At least Ramesh Ponnuru thinks so, and I tend to agree. Here’s his conclusion:

Beneath Messina’s distortions lies a real and important debate. Is our welfare state basically healthy, just in need of a few tweaks to restore its fiscal health? Democrats believe, or claim to believe, that if we just raised taxes on the rich and let experts redirect Medicare spending, we could keep the open- ended entitlement programs on which we have come to rely.
Republicans, on the other hand, tend to think that our entitlement programs are structurally flawed in a way that neither tax increases nor better management can solve. Republicans do not want to abolish these entitlements. Their view is that they should be limited, and made to work with rather than against markets.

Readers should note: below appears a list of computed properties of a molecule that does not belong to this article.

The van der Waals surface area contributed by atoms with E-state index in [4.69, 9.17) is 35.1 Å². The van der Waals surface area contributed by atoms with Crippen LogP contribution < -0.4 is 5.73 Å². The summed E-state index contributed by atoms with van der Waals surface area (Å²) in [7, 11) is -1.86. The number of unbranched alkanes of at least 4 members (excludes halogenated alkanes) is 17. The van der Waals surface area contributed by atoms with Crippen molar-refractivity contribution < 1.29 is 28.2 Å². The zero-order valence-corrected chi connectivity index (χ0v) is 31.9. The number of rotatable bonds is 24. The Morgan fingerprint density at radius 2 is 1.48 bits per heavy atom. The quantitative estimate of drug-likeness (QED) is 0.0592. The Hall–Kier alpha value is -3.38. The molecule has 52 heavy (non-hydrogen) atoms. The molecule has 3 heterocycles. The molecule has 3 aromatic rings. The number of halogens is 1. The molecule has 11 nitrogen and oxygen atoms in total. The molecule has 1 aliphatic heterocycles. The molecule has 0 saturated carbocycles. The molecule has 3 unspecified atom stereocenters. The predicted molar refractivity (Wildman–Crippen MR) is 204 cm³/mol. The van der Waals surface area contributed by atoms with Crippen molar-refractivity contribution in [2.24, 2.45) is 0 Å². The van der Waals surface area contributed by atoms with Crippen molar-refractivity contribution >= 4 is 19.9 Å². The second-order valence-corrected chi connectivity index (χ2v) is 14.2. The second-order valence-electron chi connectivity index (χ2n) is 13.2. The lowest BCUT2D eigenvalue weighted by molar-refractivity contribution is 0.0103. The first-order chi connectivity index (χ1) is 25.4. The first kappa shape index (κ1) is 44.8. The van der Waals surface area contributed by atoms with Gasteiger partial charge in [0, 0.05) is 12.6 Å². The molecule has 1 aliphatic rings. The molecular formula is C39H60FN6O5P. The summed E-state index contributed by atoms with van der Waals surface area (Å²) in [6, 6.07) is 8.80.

The Democratic view has a strong base of support among voters. Even those who share the Republican view, as I do, cannot be sure it will win in the court of public opinion. If Romney and Ryan do prevail in November, it will mean that voters accept the need to modernize the welfare state — and this election will end up having been the most important one since 1980.

The rest of his article and all of his reasoning can be found here. Worth a read.

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